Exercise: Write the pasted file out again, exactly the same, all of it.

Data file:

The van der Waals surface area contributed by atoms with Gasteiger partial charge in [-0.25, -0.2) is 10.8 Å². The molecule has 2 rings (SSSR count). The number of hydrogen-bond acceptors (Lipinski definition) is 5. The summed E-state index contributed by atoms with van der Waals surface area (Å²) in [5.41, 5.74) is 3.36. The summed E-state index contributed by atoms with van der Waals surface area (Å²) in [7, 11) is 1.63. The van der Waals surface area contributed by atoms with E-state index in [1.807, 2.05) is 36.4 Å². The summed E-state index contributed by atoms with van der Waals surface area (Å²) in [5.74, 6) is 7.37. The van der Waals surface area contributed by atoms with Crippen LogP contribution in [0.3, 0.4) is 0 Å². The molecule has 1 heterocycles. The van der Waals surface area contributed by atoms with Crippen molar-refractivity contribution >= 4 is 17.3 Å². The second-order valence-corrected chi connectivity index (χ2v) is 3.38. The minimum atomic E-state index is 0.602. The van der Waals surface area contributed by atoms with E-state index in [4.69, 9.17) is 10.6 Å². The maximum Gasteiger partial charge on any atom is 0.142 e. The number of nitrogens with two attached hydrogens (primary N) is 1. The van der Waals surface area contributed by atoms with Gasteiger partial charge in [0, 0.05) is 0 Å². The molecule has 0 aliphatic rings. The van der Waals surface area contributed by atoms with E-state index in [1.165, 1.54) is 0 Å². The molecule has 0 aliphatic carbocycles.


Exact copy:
The van der Waals surface area contributed by atoms with Gasteiger partial charge in [-0.25, -0.2) is 10.8 Å². The molecule has 2 rings (SSSR count). The number of hydrogen-bond acceptors (Lipinski definition) is 5. The summed E-state index contributed by atoms with van der Waals surface area (Å²) in [5.41, 5.74) is 3.36. The summed E-state index contributed by atoms with van der Waals surface area (Å²) in [7, 11) is 1.63. The van der Waals surface area contributed by atoms with E-state index in [1.807, 2.05) is 36.4 Å². The summed E-state index contributed by atoms with van der Waals surface area (Å²) in [5.74, 6) is 7.37. The van der Waals surface area contributed by atoms with Crippen LogP contribution in [0.3, 0.4) is 0 Å². The molecule has 1 heterocycles. The van der Waals surface area contributed by atoms with Crippen molar-refractivity contribution >= 4 is 17.3 Å². The second-order valence-corrected chi connectivity index (χ2v) is 3.38. The minimum atomic E-state index is 0.602. The van der Waals surface area contributed by atoms with E-state index in [4.69, 9.17) is 10.6 Å². The maximum Gasteiger partial charge on any atom is 0.142 e. The number of nitrogens with two attached hydrogens (primary N) is 1. The van der Waals surface area contributed by atoms with Gasteiger partial charge in [0, 0.05) is 0 Å². The molecule has 0 aliphatic rings. The van der Waals surface area contributed by atoms with E-state index in [1.165, 1.54) is 0 Å². The molecule has 0 aliphatic carbocycles.